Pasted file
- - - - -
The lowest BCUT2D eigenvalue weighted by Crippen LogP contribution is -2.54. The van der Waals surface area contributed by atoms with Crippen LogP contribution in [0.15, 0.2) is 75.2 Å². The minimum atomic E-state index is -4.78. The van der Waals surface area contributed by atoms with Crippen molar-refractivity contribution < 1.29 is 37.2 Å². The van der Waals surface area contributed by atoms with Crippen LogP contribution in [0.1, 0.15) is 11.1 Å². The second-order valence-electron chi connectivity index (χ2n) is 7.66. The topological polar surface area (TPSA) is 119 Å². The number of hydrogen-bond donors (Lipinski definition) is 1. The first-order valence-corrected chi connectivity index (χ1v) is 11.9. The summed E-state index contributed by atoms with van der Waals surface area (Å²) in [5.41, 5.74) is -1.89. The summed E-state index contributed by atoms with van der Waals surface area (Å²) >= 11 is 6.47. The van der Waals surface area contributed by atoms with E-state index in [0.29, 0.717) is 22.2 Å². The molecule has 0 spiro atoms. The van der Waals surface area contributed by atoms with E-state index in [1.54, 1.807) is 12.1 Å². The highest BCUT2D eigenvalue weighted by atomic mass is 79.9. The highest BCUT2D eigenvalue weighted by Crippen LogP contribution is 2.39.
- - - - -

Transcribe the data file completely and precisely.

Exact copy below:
The lowest BCUT2D eigenvalue weighted by Crippen LogP contribution is -2.54. The van der Waals surface area contributed by atoms with Crippen LogP contribution in [0.15, 0.2) is 75.2 Å². The minimum atomic E-state index is -4.78. The van der Waals surface area contributed by atoms with Crippen molar-refractivity contribution < 1.29 is 37.2 Å². The van der Waals surface area contributed by atoms with Crippen LogP contribution in [0.1, 0.15) is 11.1 Å². The second-order valence-electron chi connectivity index (χ2n) is 7.66. The topological polar surface area (TPSA) is 119 Å². The number of hydrogen-bond donors (Lipinski definition) is 1. The first-order valence-corrected chi connectivity index (χ1v) is 11.9. The summed E-state index contributed by atoms with van der Waals surface area (Å²) in [5.41, 5.74) is -1.89. The summed E-state index contributed by atoms with van der Waals surface area (Å²) >= 11 is 6.47. The van der Waals surface area contributed by atoms with E-state index in [0.29, 0.717) is 22.2 Å². The molecule has 0 spiro atoms. The van der Waals surface area contributed by atoms with E-state index in [1.54, 1.807) is 12.1 Å². The highest BCUT2D eigenvalue weighted by atomic mass is 79.9. The highest BCUT2D eigenvalue weighted by Crippen LogP contribution is 2.39.